Biomedical and Translational Informatics Laboratory

ATHENA

Method Description:

 
Computational genomics for disease gene discovery is in its infancy and the existing methods, focused on detection and modeling of multi-factor disease susceptibility, are just scratching the surface of possible approaches. A rigorous analytical strategy will include three components: variable selection, statistical modeling, and model interpretation. Many methods have been developed to deal with some of these issues. However, few, if any of these methods have the capability of incorporating multiple data types into a single analysis. In addition, most of these methods ignore domain knowledge that has the potential to illuminate valuable biological signals from the dark sea of statistical noise.
 
ATHENA: the Analysis Tool for Heritable and Environmental Network Associations is a solution for the dissection of genetic architecture in common, complex disease. ATHENA will provide a mechanism to 1) perform variable selection from categorical and continuous independent variables, 2) model single factor and/or interaction effects to predict continuous or categorical outcomes, and 3) interpret or annotate the significant statistical models for use in biomedical research.
 
To provide this flexibility, we will build on the GENN strategy previously developed. GENN has been a successful endeavor for the analysis of case-control studies and categorical independent variables (i.e. SNPs and categorical environmental factors). Because of the flexibility in the computational structure of GENN, the evolution of GENN into ATHENA is possible through a series of logical and natural extensions to the existing architecture.
 
First, we will extend GENN to include multiple data sources and data types into one comprehensive analysis. Neural networks can theoretically model any complex function with both categorical and continuous data types; thus it is the perfect tool for this problem domain.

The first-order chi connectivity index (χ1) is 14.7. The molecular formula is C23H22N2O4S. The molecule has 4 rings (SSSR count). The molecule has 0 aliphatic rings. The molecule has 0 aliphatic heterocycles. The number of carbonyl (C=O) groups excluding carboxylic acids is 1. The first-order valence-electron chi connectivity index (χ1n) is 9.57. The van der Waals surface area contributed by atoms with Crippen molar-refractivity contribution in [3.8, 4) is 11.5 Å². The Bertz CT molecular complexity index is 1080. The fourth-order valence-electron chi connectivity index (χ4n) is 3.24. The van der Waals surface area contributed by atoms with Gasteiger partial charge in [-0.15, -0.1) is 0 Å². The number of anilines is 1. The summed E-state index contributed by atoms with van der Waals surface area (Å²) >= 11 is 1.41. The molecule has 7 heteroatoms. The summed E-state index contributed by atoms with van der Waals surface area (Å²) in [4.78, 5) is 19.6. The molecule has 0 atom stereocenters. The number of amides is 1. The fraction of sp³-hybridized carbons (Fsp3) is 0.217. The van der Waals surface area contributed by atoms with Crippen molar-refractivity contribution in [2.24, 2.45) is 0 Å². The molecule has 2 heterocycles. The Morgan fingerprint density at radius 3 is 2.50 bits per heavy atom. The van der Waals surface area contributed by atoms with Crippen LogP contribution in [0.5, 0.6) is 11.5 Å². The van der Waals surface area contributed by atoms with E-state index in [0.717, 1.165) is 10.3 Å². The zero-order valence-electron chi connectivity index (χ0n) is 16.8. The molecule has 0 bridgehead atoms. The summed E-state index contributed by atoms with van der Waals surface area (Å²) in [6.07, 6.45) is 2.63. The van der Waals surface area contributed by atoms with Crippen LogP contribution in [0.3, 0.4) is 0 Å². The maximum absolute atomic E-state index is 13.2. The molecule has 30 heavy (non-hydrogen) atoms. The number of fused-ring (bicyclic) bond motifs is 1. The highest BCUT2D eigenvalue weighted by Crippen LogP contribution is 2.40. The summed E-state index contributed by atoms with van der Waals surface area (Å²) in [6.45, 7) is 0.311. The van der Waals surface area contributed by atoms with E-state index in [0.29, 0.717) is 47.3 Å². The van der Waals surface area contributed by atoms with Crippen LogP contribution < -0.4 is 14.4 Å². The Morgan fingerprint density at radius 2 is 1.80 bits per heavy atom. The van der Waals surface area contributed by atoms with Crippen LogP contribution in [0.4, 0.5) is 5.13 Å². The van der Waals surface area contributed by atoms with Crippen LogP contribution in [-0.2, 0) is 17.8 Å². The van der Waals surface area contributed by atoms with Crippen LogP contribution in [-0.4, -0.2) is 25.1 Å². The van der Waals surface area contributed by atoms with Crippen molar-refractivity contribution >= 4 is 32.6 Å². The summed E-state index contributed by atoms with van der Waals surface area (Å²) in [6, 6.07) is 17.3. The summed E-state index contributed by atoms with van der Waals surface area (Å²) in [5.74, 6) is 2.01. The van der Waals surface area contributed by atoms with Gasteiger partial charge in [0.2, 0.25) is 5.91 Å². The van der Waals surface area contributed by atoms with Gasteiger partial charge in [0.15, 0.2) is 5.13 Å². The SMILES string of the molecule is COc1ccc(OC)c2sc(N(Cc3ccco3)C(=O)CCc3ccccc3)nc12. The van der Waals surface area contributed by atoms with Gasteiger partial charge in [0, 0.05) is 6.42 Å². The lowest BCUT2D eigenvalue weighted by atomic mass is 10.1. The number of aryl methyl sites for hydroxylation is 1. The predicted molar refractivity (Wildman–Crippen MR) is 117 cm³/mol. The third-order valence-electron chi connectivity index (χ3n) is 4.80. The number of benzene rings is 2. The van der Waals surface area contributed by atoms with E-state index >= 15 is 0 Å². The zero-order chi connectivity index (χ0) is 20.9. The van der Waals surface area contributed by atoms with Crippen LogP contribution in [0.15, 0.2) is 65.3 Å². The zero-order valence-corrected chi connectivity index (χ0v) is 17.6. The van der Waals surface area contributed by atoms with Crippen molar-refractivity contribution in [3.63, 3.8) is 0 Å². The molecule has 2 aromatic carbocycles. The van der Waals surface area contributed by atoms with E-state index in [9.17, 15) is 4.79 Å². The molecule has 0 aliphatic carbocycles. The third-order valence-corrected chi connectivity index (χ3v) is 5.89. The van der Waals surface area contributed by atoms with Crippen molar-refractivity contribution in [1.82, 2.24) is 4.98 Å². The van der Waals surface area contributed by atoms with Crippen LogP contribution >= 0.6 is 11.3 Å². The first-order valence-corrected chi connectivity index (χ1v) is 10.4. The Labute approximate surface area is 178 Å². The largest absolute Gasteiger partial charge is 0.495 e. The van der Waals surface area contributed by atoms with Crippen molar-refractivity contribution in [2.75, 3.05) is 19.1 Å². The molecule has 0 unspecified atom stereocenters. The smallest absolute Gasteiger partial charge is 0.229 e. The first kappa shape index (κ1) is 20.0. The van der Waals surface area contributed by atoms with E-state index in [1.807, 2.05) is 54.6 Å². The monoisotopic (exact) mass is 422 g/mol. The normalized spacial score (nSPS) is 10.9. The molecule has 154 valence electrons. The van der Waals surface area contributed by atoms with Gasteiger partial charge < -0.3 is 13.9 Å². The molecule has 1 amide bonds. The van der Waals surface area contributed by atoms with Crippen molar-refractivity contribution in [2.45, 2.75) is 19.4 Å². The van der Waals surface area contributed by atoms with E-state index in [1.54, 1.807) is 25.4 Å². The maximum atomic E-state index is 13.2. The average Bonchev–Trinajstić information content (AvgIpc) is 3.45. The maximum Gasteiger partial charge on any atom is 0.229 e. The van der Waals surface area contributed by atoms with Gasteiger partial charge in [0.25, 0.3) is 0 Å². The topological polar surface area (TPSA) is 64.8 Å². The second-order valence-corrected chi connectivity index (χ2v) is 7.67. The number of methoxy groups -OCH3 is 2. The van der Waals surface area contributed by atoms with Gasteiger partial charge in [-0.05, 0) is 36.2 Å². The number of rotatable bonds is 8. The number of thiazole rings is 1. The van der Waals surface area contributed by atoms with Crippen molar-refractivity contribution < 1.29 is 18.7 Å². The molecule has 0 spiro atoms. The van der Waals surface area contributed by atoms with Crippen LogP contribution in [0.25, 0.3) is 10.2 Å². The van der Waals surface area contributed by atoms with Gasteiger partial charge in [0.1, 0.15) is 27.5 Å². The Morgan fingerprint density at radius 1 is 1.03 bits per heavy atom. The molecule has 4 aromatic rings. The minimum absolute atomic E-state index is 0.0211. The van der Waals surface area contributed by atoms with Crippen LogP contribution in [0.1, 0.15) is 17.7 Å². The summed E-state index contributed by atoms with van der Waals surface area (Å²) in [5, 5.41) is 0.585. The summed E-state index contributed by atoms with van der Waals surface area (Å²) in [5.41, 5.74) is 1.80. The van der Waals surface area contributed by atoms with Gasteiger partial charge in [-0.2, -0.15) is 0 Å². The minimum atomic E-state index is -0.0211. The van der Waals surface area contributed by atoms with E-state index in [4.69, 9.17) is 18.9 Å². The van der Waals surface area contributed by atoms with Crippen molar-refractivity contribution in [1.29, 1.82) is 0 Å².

Next, we will incorporate biological knowledge from the public domain. This knowledge will include information about how genes are related to one another in pathways, the hierarchical relationship among genes, protein-protein interactions, and protein structure information. To achieve this, we will extract information from The Gene Ontology, The Database of Interacting Proteins, The Protein Families Database, The Kyoto Encyclopedia of Genes and Genomes, Reactome, and Biopath. Dr. Ritchie’s research lab has developed a Biofilter that incorporates all of this public domain information which will be used in ATHENA. This information will be incorporated into the grammar to facilitate a more intelligent variable selection process.
 
While, NN are the initial analysis approach, the grammar will be adapted to include other computational models. NN are extremely flexible, however, there are many other powerful methods as well. Grammatical evolution makes the modification of the type of computer program evolved very simple through adaptations of the grammar. We have selected three additional modeling strategies to build into the ATHENA framework along with NN including support vector machines (SVM), decision trees, and regression. Finally, the set of significant statistical models will be annotated using the public databases in the Biofilter such that the models can be interpreted for biology. This will tackle the interpretation challenges currently facing so many computational tools.

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Related Publications:

  • ATHENA: A knowledge-based hybrid backpropagation-grammatical evolution neural network algorithm for discovering epistasis among quantitative trait Loci. Turner SD, Dudek SM, Ritchie MD. BioData Min. 2010 Sep 27;3(1):5.
  • Grammatical Evolution of Neural Networks for Discovering Epistasis among Quantitative Trait Loci. Turner SD, Dudek SM, Ritchie MD. Lect Notes Comput Sci. 2010 Apr 7;6023:86-97.
  • Initialization Parameter Sweep in ATHENA: Optimizing Neural Networks for Detecting Gene-Gene Interactions in the Presence of Small Main Effects. Holzinger ER, Buchanan CC, Dudek SM, Torstenson EC, Turner SD, Ritchie MD. Genet Evol Comput Conf. 2010;12:203-210.
  • Conquering the Needle-in-a-Haystack: How Correlated Input Variables Beneficially Alter the Fitness Landscape for Neural Networks. Turner SD, Ritchie MD, Bush WS.Lect Notes Comput Sci. 2009 May 20;5483:80-91.
  • Holzinger ER, Dudek SM, Torstenson EC, Ritchie MD. ATHENA Optimization: The Effect of Initial Parameter Settings Across Different Genetic Models. EvoBIO 2011 Conference.
  • Turner SD, Dudek SM, Ritchie MD. Incorporating Domain Knowledge into Evolutionary Computing for Discovering Gene-Gene Interaction. 11th Int’l Conference on Parallel Problem Solving From Nature (PPSN), Lecture Notes in Computer Science. 6238:394-403. (2011)

Related Links:

  • Initialization Parameter Sweep in ATHENA: Optimizing Neural Networks for Detecting Gene-Gene Interactions in the Presence of Small Main Effects‚Ä®Emily R. Holzinger, Carrie C. Buchanan, Scott M. Dudek, Eric C. Torstenson, Stephen D. Turner, Marylyn D. Ritchie
  • ATHENA optimization sweep configuration and grammar files